By David W. Brown

Custom House


468pp/$35.0/January 2021

The Mission
Cover by Alex Janson

Reviewed by Steven H Silver

On February 18, 2021, the world watched as Perseverance, a four-ton rover, landed in Jezero crater on Mars. The landing was just the most recent of a long line of missions to the red planet, not all of which had been successful, but the response to the landing and the subsequent flight of Ingenuity, the first extraterrestrial helicopter, demonstrated that the public is still interested in the exploration of the other worlds in our solar system. However, while interest spikes when a successful mission first achieves its goal and to a lesser extent when a major launch takes place, the public generally doesn't follow actual scientific discoveries made by the missions. Even fewer people follow the bureaucratic processes by which missions are approved, financed, and move towards realization. David W. Brown tackles that byzantine process in The Mission, using a proposed mission to the Galilean moon Europa.

Brown introduces a massive cast of characters, providing each with their own introductory (and sometimes lengthy) chapters. Brown attempts to use a chatty and informal style of writing to introduce these players, however he has a tendency to ramble provided almost stream-of-consciousness asides and often using odd phrasing in a possbly misguided attempt to be folksy. These stylistic quirks, are unfortunate because the adversely impact the readability of the text and significantly delay the theoretical focus of the book: getting a mission to Europa.

Reading between all of Brown's superfluous information and prose, The Mission tells the story of the men and women who can envision the path through our solar system, to learn more about Mars and Pluto, Venus and Europa. The architect Daniel Burnham said, "Make no little plans; they have no magic to stir men`s blood and probably themselves will not be realized." Brown demonstrates that even making big plans and aiming high those plans may not be realized, but, as the second half of Burnham's quote notes, "once recorded [they] will never die." Plans for a Europa mission, early identified as desirable in the Decadal Survey that determines the next stages of spaceflight, continued to resurface every time they were shot down.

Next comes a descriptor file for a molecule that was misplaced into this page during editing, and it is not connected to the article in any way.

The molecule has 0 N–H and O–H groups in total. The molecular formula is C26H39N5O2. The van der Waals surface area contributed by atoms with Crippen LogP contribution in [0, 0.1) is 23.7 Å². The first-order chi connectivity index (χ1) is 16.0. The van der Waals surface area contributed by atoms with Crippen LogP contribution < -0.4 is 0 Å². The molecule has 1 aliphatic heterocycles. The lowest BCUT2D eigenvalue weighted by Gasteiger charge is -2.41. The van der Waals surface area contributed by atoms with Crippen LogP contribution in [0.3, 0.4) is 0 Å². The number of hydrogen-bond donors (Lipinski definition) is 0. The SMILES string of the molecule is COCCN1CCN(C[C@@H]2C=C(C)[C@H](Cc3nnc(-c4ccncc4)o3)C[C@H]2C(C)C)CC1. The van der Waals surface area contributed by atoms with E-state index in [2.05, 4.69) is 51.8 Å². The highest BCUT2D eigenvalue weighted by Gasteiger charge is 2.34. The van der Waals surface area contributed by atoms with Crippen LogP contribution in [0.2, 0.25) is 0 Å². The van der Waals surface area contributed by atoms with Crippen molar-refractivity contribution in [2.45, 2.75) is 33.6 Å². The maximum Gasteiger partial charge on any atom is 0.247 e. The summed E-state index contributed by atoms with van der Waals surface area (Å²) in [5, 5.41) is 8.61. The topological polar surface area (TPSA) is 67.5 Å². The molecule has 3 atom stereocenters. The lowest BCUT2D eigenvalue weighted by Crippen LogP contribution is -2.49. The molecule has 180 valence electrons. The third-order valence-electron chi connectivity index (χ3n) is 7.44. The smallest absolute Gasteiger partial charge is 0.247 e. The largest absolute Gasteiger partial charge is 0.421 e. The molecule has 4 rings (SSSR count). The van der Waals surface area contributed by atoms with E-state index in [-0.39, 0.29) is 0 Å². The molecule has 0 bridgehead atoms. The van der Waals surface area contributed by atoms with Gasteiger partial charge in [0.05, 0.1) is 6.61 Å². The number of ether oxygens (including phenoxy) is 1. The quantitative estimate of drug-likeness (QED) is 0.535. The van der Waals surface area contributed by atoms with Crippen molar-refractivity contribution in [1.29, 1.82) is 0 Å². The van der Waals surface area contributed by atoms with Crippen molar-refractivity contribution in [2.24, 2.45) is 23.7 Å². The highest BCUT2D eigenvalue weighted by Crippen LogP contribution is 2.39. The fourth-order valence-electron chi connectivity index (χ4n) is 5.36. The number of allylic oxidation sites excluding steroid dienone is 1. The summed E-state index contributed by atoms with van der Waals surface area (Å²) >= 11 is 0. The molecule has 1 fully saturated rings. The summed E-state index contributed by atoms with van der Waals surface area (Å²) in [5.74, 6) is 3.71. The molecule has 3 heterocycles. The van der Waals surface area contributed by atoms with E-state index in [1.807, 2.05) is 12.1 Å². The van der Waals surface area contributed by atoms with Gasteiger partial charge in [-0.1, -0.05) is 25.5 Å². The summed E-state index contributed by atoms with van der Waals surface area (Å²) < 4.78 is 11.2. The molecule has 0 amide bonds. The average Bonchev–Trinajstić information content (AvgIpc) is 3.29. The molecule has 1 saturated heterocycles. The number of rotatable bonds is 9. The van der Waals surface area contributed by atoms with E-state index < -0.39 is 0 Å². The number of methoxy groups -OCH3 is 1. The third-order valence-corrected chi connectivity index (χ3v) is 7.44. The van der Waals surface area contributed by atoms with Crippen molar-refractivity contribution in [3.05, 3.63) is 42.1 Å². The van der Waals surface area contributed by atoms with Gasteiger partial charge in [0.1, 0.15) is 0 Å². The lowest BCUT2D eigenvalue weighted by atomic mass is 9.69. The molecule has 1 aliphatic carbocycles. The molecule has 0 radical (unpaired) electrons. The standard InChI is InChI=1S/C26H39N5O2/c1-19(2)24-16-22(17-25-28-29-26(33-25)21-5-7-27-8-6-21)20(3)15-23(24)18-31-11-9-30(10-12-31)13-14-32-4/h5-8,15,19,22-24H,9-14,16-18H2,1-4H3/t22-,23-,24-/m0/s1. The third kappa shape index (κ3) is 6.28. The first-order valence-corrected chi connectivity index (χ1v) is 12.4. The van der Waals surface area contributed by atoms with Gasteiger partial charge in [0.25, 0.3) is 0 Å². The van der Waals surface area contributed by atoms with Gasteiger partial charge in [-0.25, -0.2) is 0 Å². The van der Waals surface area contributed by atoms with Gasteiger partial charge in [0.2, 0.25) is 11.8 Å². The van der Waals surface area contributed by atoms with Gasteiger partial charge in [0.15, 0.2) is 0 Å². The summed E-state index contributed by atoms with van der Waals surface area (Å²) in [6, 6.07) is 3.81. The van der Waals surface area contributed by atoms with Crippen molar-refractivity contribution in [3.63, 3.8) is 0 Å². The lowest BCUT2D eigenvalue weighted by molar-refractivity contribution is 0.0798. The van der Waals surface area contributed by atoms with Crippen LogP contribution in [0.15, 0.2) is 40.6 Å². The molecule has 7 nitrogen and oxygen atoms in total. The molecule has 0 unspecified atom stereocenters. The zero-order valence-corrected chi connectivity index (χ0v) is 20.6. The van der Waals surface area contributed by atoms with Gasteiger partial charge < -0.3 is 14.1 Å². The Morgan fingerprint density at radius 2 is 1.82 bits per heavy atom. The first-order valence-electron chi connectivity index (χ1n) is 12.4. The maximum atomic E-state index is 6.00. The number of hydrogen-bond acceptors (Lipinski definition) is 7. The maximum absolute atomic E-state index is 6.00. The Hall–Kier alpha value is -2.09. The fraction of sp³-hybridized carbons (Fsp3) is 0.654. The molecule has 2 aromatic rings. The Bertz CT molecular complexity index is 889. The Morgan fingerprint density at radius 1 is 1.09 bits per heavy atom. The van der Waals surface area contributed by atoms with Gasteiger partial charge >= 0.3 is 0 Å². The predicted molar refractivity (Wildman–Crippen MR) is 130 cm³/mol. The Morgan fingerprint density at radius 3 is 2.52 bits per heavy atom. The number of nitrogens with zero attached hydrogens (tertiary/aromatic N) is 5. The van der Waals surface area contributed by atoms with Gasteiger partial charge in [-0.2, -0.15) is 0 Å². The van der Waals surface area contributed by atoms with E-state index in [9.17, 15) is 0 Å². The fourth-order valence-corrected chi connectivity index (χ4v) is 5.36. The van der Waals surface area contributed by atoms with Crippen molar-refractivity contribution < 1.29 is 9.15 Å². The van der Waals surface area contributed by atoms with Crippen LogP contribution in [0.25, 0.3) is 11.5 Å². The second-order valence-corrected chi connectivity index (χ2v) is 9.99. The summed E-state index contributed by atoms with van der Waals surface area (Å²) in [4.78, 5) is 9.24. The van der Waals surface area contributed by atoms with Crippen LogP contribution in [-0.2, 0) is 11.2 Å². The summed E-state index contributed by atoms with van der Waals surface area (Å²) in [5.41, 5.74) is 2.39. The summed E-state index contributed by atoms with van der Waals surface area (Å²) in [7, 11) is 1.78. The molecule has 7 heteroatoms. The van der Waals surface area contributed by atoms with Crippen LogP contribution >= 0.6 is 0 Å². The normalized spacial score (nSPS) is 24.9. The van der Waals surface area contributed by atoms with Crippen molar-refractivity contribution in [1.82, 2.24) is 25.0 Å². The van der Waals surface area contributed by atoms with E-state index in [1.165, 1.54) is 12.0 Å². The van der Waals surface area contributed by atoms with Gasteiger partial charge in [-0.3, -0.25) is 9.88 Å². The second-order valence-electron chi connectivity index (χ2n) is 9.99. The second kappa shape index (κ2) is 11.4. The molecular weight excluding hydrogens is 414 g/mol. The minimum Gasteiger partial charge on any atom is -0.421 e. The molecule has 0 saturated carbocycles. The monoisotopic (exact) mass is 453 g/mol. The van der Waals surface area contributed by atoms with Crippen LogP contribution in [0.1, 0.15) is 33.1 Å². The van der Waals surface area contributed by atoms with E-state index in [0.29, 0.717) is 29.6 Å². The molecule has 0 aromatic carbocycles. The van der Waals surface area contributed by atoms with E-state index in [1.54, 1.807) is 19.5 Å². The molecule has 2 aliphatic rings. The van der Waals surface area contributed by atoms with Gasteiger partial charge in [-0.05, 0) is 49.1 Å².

Brown's depiction of the process involved for the individuals he describes to make a mission happen is such that the reader questions how NASA is ever able to launch any mission that doesn't go to Mars. There are so many potential points of failure before a mission is approved ranging from the competition it faces to the political winds to not having the right champion at the right time. In point of fact, any individual mission has a low chance of occuring, despite having the best of cheerleaders, but some mission will happen and whichever mission it is will have its own story of triumph and adversity (see, for instance Alan Stern's Chasing New Horizons which describes both successful and unsuccessful proposals for Pluto missions).

The story that Brown tells is complex and gripping, although hindered by his style of writing, which never really calms down and often feels like he is offering unnecessary details and asides. Nevertheless, the inner bureaucratic workings of NASA, which coudl be dry-as-dust, come across as intriguing obstacles that must be summitted or circumnavigated in the quest to gain approval for any particular mission (to Europa, in this case). The breadth of information Brown provides on the various people who have worked to bring a Europa mission to fruition helps build the stakes since the success or failure of the project is tied to real individuals who have hobbies, families, and histories apart from their devotion to pursuing a mission against all odds.

Shortly after The Mission was published, Bob Pappalardo, the first individual outlined in The Mission, announced that the Europa Clipper would launch in October 2024 and arrive in the Jovian system in April of 2030 for the mission which is described in Brown's book. The mission will not be carried into space by NASA's Space Launch System, but rather by a commercial launch vehicle, the identity and nature of which is still to be determined. The story that Brown wasn't able to finish, therefore, does have a provisional happy ending, although we won't know for sure until the Europa Clipper reaches its destination in nearly a decade.

Purchase this book

Amazon BooksOrder from Amazon UK




Return to